At 63 years old, I’ve grown up with both. At 17 years of age I had Dynaco MK III’s , JBL 100’s and a Garrard TT. My bike was a Ness framed, 900 cc cast iron Sportster my friend built . The Danny Gray custom seat cost $60. It was Pearl peach with gold leaf . Tank held about 1.5 gallons and it looked good sitting still . Fast forward to the present I have a stage III 2000 Buell and a stage I 2000 Road King . My current system is a Rogue pre and a Had Inspire amp . So 45 years later it’s still tubes and carburetors. Many personalities and experiences along the way . I’m friends with the Mathews family that has the dealership in Fresno . Harold was a world class hill climber and his collection of bikes makes up the majority of photos in the oversize coffee table books that are published. I grew up hanging out in Stereo and repair shops . I’ve logged countless races ( as a fan ) at San Jose and Sacramento miles , Laguna Seca and Riverside . Fresno has produced many racing champs in every discipline of cars and motorcycles. During my life I’ve crashed bikes and blown up stereo equipment, and survived . My firearms experience is equal too, but that’s for another day . I’ve hung with the 1% crowd , but I neither admire or fear them . As a kid , I grew up on dirt bikes and listened to my Crystal Radio. Then it was a custom van and a modified RD 400. Since then, I’ve always had a Harley and a stereo . I’ve never considered myself a BIKER , I’m a motorcyclist. I never considered the HD Vs Tube comparison much , but they both have big personalities and huge quirks . BTW my Buell will hit 150 mph. Thanks for allowing me to stroll down memory lane. Regards , Mike B.
For musical enjoyment I feel highly accurate, resolved, tonally correct, full range (with requisite dynamics) musical reproduction is the goal. If others desire something colored, in any direction, that is fine but I feel the one perfect system (or as close...) disqualifies any need for another.
But as for our two-wheeled friends, all my old motorcycles served a specific purpose. I've never owned a Harley, but one old '82 BMW (still) and lots of Japanese bikes and each motorcycle was a very different tool for a different ride, from a little 300cc licensed trail bike to a 6cyl Honda Goldwing. My mid-sized cruiser was fun in different ways from my in-line four 1000cc rocket. I loved 'em all (and still have five around for fun).
Two channel listening wins out, especially in winter but I only need one great system to enjoy all types of music. I'd like to think true audiophiles are aiming in the same direction. I understand variances in how we feel about speakers but hope the goal is the same. With motorcycles it is not, at least for where I like riding (paved, unpaved, dirt).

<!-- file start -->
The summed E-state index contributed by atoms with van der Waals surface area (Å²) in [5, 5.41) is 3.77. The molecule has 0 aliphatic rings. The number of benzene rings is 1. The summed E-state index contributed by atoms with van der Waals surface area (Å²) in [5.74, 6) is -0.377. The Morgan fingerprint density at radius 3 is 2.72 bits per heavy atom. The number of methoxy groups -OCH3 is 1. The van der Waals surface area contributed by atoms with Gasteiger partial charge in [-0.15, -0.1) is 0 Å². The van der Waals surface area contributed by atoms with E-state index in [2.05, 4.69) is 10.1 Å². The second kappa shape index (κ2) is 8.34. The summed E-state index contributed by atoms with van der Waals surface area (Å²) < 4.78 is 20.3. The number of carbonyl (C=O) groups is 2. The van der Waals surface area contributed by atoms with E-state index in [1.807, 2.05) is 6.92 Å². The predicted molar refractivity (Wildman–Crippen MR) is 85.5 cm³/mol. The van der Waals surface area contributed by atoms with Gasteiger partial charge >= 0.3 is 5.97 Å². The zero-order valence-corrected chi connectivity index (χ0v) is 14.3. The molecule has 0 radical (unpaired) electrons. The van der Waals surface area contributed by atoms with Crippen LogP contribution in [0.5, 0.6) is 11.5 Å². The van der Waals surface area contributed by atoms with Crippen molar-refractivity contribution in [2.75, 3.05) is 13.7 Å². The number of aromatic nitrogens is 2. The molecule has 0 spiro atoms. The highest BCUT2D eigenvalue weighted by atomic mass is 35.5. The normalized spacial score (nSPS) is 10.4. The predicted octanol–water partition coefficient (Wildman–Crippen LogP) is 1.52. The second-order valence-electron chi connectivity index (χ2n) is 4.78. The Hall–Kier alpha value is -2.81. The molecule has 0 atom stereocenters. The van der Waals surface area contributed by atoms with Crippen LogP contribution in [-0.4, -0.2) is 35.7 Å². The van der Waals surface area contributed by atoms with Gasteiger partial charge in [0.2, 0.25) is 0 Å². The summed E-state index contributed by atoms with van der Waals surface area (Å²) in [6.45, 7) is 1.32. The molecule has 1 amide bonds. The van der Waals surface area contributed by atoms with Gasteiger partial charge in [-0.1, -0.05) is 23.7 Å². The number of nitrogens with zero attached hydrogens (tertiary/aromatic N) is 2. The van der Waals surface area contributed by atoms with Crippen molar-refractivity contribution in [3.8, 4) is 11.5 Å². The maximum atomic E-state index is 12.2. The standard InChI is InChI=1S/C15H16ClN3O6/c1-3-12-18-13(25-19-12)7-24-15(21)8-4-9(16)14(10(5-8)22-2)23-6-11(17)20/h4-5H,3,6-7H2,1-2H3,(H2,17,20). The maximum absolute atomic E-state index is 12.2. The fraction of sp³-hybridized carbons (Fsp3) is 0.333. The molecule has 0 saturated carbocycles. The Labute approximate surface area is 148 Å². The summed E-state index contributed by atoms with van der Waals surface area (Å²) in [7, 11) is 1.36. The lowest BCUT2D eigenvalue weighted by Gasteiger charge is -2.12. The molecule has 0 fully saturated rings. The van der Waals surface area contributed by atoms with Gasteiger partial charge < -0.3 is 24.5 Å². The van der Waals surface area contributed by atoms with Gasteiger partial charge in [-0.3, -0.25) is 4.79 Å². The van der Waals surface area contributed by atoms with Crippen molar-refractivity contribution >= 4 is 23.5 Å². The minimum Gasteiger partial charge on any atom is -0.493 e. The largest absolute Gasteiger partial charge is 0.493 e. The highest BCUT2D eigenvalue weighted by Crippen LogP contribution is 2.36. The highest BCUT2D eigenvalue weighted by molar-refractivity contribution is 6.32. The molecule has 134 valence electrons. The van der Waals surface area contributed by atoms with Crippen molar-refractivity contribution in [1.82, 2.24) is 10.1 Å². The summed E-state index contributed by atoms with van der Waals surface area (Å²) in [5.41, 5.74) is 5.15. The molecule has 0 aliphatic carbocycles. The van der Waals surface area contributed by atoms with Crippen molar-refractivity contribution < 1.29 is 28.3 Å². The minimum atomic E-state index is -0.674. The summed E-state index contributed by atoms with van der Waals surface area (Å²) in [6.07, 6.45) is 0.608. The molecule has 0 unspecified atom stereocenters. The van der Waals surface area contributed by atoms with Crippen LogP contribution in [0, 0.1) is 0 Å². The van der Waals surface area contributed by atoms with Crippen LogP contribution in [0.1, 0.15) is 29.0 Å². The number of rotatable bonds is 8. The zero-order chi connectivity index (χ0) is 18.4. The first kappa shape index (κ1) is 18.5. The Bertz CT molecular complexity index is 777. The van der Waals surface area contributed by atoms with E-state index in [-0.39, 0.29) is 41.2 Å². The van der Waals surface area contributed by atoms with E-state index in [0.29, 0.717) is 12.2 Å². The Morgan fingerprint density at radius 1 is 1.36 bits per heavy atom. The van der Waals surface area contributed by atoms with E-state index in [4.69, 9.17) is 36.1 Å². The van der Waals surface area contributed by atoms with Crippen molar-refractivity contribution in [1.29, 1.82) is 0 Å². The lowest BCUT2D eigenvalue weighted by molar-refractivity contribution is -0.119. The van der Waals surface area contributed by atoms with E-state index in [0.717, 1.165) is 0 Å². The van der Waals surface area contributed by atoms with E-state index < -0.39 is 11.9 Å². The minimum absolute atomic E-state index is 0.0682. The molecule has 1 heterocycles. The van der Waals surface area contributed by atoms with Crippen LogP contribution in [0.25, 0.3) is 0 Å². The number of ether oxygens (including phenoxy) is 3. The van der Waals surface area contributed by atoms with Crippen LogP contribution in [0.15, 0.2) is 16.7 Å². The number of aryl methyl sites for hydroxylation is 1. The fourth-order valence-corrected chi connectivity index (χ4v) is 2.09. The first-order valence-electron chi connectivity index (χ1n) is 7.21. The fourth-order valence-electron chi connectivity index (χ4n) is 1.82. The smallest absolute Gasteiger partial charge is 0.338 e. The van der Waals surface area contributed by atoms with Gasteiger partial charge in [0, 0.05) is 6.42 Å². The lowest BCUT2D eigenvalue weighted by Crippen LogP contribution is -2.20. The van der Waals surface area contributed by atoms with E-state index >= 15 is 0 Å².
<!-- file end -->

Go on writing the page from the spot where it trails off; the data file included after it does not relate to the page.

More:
Like a Harley? I hope not. Harley's are all image. I was in the power sports business, including owning a successful race team, for over two decades. The last ten years were with Harley Davidson dealers, as a salesman, sales manager, finance manager, and internet manager. Although there is no doubt that some so-called audiophiles are more concerned with image and looks than sound (Well, that is akin to Harley stuff.), when we sold Dan Marino and Dave Wannstedtt's Harley's for them, I learned the term, "Garage Jewelry". Their nearly ten year old bikes, with way under a thousand miles for the pair, certainly qualified for the moniker, but unlike audio Harley's, audio systems must perform, including when being compared to other brands. In the East Tennessee and Western North Carolina mountains, my crowd called Harley's, "Moving Chicanes". We just had to ride around these loud beasts, most often on our brakes. Few audio systems totally qualify as "Den Jewelry", because they must perform, which Harley's do not, unless you are happy paying a fortune for two cylinders from a 100 year old radial airplane engine to fail at keeping up with a Japanese sport bike of 20% the displacement, and price; and without an ounce of fine detail such as handling and brakes. I have my audio electronics in a small room adjacent to my speaker room. The system is for sound and performance, not for impressing people who stream music on their MegaBoom's, or add chrome... uh, speaker wire trestles and big meters for show. As a sociologist, I will be nice, and not discuss the political and human rights beliefs of Harley's Hog Club members.
+1 to crazy eddy ! Gorgeous Panhead and nice system ! To those that point out the poor design and high prices for Harleys , I totally agree . But it’s like having a rusty McIntosh tube amp and Altec VOT’s . It’s flipping cool and loaded with personality . I also have vintage Marantz and Sansui SS receivers . Vintage JBL and Klipsch speakers . In the living room I have Zu. In the bedroom I have Audeeze cans on a SS Dac/amp . My point is it’s ALL COOL , none of it is bad , it just differs ! One of the joys of this is riding other people’s bikes and listening to other systems . It’s all good stuff . 😎. Riddle me this ... What happens to old Harley Riders when they die ? They go to Heaven and get a Gold Wing ....
I invite everyone to pull down this track and run it on your main system. Crank it up. Loads of fun!
Don't bother if all you're going to do is listen on headphones or your desktop speakers. Waste of time. Put it on the big system.